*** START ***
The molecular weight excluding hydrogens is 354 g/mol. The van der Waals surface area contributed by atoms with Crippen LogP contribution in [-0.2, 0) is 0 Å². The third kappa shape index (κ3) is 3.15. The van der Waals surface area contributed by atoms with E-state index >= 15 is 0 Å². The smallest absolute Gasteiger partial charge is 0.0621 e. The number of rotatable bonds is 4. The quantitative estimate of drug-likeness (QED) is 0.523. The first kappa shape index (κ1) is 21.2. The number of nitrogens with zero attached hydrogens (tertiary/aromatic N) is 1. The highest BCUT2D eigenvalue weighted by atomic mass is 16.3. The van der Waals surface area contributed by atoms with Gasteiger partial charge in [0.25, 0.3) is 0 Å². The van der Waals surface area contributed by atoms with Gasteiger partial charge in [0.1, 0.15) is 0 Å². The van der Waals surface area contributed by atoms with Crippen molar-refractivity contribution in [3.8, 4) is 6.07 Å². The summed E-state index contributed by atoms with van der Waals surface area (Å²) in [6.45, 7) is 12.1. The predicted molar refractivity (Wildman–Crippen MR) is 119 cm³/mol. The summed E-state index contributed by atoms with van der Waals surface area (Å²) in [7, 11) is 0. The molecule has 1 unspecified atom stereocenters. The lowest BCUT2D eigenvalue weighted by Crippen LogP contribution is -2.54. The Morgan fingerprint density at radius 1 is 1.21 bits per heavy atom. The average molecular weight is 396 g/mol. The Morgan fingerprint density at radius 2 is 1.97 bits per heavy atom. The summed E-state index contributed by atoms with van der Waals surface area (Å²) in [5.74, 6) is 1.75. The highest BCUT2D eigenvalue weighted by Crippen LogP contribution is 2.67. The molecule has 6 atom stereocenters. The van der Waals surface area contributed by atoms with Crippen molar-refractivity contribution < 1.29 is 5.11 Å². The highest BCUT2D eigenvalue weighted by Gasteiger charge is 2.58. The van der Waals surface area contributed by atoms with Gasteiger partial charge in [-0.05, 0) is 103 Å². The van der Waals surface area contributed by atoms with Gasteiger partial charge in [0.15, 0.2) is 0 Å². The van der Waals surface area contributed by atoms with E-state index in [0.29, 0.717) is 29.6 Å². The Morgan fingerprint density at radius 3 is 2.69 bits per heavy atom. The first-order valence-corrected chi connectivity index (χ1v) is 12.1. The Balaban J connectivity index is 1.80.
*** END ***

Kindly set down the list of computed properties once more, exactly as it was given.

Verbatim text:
The molecular weight excluding hydrogens is 354 g/mol. The van der Waals surface area contributed by atoms with Crippen LogP contribution in [-0.2, 0) is 0 Å². The third kappa shape index (κ3) is 3.15. The van der Waals surface area contributed by atoms with E-state index >= 15 is 0 Å². The smallest absolute Gasteiger partial charge is 0.0621 e. The number of rotatable bonds is 4. The quantitative estimate of drug-likeness (QED) is 0.523. The first kappa shape index (κ1) is 21.2. The number of nitrogens with zero attached hydrogens (tertiary/aromatic N) is 1. The highest BCUT2D eigenvalue weighted by atomic mass is 16.3. The van der Waals surface area contributed by atoms with Gasteiger partial charge in [0.25, 0.3) is 0 Å². The van der Waals surface area contributed by atoms with Gasteiger partial charge in [0.1, 0.15) is 0 Å². The van der Waals surface area contributed by atoms with Crippen molar-refractivity contribution in [3.8, 4) is 6.07 Å². The summed E-state index contributed by atoms with van der Waals surface area (Å²) in [6.45, 7) is 12.1. The predicted molar refractivity (Wildman–Crippen MR) is 119 cm³/mol. The summed E-state index contributed by atoms with van der Waals surface area (Å²) in [7, 11) is 0. The molecule has 1 unspecified atom stereocenters. The lowest BCUT2D eigenvalue weighted by Crippen LogP contribution is -2.54. The Morgan fingerprint density at radius 1 is 1.21 bits per heavy atom. The average molecular weight is 396 g/mol. The Morgan fingerprint density at radius 2 is 1.97 bits per heavy atom. The summed E-state index contributed by atoms with van der Waals surface area (Å²) in [5.74, 6) is 1.75. The highest BCUT2D eigenvalue weighted by Crippen LogP contribution is 2.67. The molecule has 6 atom stereocenters. The van der Waals surface area contributed by atoms with Crippen molar-refractivity contribution < 1.29 is 5.11 Å². The highest BCUT2D eigenvalue weighted by Gasteiger charge is 2.58. The van der Waals surface area contributed by atoms with Gasteiger partial charge in [-0.05, 0) is 103 Å². The van der Waals surface area contributed by atoms with Gasteiger partial charge in [0.15, 0.2) is 0 Å². The van der Waals surface area contributed by atoms with E-state index in [0.29, 0.717) is 29.6 Å². The Morgan fingerprint density at radius 3 is 2.69 bits per heavy atom. The first-order valence-corrected chi connectivity index (χ1v) is 12.1. The Balaban J connectivity index is 1.80.